If the benefits are clear, how can companies improve their integration of environmental performance into capital project execution? The first step is to understand what an effective management approach should look like. For us, this involves five key components. First, that environmental improvement opportunities are addressed early in the project cycle and throughout the project life. Secondly, that projects are aligned with, and contribute to, the achievement of corporate environmental goals. Thirdly, that the environmental process is fully integrated with project implementation, and aligned with the parallel business planning process. Fourthly, that continuous improvement concepts, tools, and procedures are employed. And finally, that ownership and accountability is guaranteed at the project and business levels. Implementing a robust framework geared towards achieving this desired state will involve a coherent set of standards and procedures to guide environmental integration work, as well as appropriate tools and methodologies to ensure rigor and discipline in addressing environmental needs.
The framework centers on three key elements: managing environmental aspects, managing energy aspects, and establishing and enacting a control plan and performance metrics. The first involves the application of project environmental guidelines, which are used to identify impacts, scrutinize designs for optimal performance, and ensure alignment with corporate environmental goals. The second involves a best practice approach to energy consumption, featuring detailed energy balances, identification and prioritization of specific savings opportunities, the use of value improving practices, and formal energy reviews. The third involves a commitment to effective governance. This is achieved by linking environmental outcomes to corporate strategy through the use of key management metrics and an audit mechanism employing “action trigger points,” reinforcing ownership and accountability, and employing inputs from environmental and energy work streams to proactively manage impacts.
Unfortunately, many companies developing and executing major capital projects typically overlook this final component. But without well organized and efficient governance processes, environmental performance will not be fully integrated throughout the full project lifecycle. Environmental improvement opportunities addressed at the planning stage will not be realized during implementation, nor adjusted to take into account new data crucial to staying ahead of evolving conditions on the ground. Similarly, project leaders will not be held accountable for translating planning targets into concrete contributions to broader corporate environmental goals. Cultural and behavioral elements are critical to driving performance and sustainability. Successful integration of environmental performance into capital project execution demands not just having the right policies and procedures in place, but also having project managers who act as environmental stewards and drive continuous improvement on a daily basis. These “soft” leadership practices are key to instilling a genuine sense of ownership and accountability in project teams.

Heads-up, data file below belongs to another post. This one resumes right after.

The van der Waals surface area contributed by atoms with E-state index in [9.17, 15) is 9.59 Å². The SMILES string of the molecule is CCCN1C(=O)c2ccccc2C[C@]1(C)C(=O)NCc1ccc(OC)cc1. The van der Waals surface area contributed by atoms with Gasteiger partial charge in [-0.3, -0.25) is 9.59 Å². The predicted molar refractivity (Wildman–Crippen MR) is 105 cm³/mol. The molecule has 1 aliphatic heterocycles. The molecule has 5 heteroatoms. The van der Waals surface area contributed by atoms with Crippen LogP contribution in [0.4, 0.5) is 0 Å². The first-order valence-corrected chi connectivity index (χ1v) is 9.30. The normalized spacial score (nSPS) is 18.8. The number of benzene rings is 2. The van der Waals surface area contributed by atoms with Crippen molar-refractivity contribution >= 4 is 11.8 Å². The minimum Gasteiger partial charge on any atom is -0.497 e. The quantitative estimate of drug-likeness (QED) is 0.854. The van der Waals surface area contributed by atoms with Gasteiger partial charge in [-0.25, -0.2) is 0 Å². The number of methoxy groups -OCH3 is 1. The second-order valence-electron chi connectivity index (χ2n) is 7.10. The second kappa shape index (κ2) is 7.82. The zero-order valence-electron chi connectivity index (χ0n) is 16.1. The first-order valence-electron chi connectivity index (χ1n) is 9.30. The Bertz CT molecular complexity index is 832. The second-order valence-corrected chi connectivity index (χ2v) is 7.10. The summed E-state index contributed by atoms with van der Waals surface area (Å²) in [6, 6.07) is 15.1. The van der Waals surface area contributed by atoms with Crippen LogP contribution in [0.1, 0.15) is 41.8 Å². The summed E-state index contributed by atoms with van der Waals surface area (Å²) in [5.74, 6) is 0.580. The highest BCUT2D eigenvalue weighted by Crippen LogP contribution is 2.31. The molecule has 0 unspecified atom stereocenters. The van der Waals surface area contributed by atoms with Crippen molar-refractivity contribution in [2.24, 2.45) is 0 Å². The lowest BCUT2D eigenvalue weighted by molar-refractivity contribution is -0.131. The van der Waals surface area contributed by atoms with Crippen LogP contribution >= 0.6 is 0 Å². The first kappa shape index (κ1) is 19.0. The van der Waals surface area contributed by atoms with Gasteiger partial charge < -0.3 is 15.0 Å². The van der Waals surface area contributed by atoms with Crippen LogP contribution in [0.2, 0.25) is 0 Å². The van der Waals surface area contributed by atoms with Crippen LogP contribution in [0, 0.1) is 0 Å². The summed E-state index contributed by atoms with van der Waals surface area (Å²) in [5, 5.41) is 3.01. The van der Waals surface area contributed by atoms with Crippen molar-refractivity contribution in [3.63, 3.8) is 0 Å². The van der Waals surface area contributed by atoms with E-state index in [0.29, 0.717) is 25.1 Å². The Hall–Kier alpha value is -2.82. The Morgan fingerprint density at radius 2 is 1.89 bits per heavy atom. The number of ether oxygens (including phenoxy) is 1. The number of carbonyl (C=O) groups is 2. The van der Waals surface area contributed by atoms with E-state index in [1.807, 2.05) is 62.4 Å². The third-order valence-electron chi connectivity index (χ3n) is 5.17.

Ultimately, integrating environmental performance into capital project execution makes the difference between sustaining unwanted costs and realizing unanticipated savings. Setting aside the social imperative of minimizing environmental impacts, capital projects represent a microcosm of the broader business case for sustainability. The high failure rate of these projects serves as a warning about the financial consequences of not dealing adequately with environmental risks. At the same time, an integrated approach that not only proactively addresses risk, but also successfully reduces resource consumption and waste throughout a project’s lifecycle, is a clear win-win. What cannot be stressed enough is that the solution need not rely on expensive technical innovation. Incremental changes can add up to big benefits over time. Improvements in capital project performance cannot be driven by isolated environmental or sustainability departments. Rather, a “design for sustainability” approach is the key to identifying and grasping opportunities to capture value.
Bruce George is global solutions architect for DuPont Sustainable Solutions.